Wonderfully fresh and adventurous Sushi!
Undergrad, Graduate, PhD and Post Doc Students
They were extremely welcoming, gracious and entertaining!


Thursday, February 14, 2013

A Request for Site Photos *All Seasons*

 On a recent and very familiar "no direct route from here to there" drives through New Hampshire, I couldn't help but practically lean my head out of the window to admire the cascading waters along the way. In fact, I pulled over at a few spots to snap these pictures to share. I marveled at ice and snow rimmed streams with water flowing over anchor ice, glorious shades of blue and green, snowcapped river rock and sheer sheets of ice covering entire streams. It made me wonder...what's going on with all of the streams and rivers in the LoVoTECS network across the state? If you are heading out to check on your sensors, grab your camera and capture a few photos and share them with us using the "pics" folder in dropbox.

Tuesday, January 29, 2013

An urban stream and stormdrain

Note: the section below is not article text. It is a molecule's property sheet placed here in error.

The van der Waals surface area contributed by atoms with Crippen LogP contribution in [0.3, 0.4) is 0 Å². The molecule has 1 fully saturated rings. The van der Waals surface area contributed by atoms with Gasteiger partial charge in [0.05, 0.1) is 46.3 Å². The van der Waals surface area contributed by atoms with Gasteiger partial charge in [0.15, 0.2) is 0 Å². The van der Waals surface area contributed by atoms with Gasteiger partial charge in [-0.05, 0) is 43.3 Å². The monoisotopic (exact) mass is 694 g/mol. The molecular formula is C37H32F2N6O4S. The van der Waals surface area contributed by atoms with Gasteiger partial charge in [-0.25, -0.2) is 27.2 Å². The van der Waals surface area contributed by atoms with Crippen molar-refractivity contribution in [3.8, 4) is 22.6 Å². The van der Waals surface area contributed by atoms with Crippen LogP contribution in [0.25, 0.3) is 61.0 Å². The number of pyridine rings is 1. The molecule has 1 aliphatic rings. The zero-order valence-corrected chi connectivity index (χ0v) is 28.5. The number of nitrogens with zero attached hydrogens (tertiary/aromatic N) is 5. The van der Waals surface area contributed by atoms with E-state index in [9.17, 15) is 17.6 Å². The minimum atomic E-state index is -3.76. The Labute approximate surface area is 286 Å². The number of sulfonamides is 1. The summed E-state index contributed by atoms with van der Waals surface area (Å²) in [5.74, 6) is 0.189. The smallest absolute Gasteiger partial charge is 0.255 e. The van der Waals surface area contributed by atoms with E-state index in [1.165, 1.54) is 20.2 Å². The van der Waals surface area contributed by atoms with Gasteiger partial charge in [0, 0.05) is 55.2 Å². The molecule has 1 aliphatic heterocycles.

The two graphs below display the conductivity and temperature profiles for a few rain events in December. The event that began on 17-December fell as liquid precipitation (rain) the later event of 21-December switched between snow and ice then ended as rain. What's really interesting to see is how quickly the conductivity profile in the stormdrain increased as solids are washed into the drain from the street during a rain event. As more water flows into the stormdrain, the solids that were flushed from the street are diluted and the conductivity decreases. The stream also initially responded with an increase in the conductivity profile but the response time was delayed and not nearly as drastic. Notice the highest value displayed in the top graph is 2000uS/cm and the bottom graph is 12,000uS/cm.
So what does 12,000us/cm mean? For a point of reference, sea water has a specific conductance of ~50,000uS/cm and a sports drink is around 2,500uS/cm, regular tap water is 500-800uS/cm.
Also, notice that the warmer temp of the water in the stormdrain drastically decreases as colder surface water pours in from the street, it then rebounds to above 10°C. Air temperature is not shown on these graphs but the water temperature in the stream is much more stable and is closely tied to daily fluctuation of air temperature.

Urban Stormdrain- The sensors are secured to a concrete block and suspended from coated wire and attached to the drain cover, the entire block is lowered into the storm catchment. Additional water sensors are installed in the stream upstream and downstream of the storm water outflow.

Thursday, January 24, 2013